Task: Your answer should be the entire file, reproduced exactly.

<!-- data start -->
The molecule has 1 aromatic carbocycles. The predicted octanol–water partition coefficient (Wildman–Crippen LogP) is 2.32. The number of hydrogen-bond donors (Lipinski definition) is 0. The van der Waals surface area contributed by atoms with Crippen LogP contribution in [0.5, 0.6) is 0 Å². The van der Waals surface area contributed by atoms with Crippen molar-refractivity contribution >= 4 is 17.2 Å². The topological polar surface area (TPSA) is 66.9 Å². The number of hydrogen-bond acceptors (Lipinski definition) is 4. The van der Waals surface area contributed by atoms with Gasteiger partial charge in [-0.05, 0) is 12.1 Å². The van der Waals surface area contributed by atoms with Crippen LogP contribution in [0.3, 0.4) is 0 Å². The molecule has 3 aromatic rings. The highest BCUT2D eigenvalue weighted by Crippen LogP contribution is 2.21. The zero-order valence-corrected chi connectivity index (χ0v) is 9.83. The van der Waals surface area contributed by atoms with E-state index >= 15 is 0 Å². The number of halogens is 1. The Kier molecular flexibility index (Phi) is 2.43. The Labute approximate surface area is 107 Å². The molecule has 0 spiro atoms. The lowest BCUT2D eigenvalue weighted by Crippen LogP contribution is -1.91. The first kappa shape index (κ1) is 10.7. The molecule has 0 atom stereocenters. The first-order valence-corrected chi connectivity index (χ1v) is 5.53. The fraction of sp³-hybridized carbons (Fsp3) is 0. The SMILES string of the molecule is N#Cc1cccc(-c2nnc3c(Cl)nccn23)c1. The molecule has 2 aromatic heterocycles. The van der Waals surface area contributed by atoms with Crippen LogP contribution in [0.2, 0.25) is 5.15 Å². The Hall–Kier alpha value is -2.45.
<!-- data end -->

The molecule has 1 aromatic carbocycles. The predicted octanol–water partition coefficient (Wildman–Crippen LogP) is 2.32. The number of hydrogen-bond donors (Lipinski definition) is 0. The van der Waals surface area contributed by atoms with Crippen LogP contribution in [0.5, 0.6) is 0 Å². The van der Waals surface area contributed by atoms with Crippen molar-refractivity contribution >= 4 is 17.2 Å². The topological polar surface area (TPSA) is 66.9 Å². The number of hydrogen-bond acceptors (Lipinski definition) is 4. The van der Waals surface area contributed by atoms with Gasteiger partial charge in [-0.05, 0) is 12.1 Å². The van der Waals surface area contributed by atoms with Crippen LogP contribution in [0.3, 0.4) is 0 Å². The molecule has 3 aromatic rings. The highest BCUT2D eigenvalue weighted by Crippen LogP contribution is 2.21. The zero-order valence-corrected chi connectivity index (χ0v) is 9.83. The van der Waals surface area contributed by atoms with E-state index >= 15 is 0 Å². The number of halogens is 1. The Kier molecular flexibility index (Phi) is 2.43. The Labute approximate surface area is 107 Å². The molecule has 0 spiro atoms. The lowest BCUT2D eigenvalue weighted by Crippen LogP contribution is -1.91. The first kappa shape index (κ1) is 10.7. The molecule has 0 atom stereocenters. The first-order valence-corrected chi connectivity index (χ1v) is 5.53. The fraction of sp³-hybridized carbons (Fsp3) is 0. The SMILES string of the molecule is N#Cc1cccc(-c2nnc3c(Cl)nccn23)c1. The molecule has 2 aromatic heterocycles. The van der Waals surface area contributed by atoms with Crippen LogP contribution in [0.2, 0.25) is 5.15 Å². The Hall–Kier alpha value is -2.45.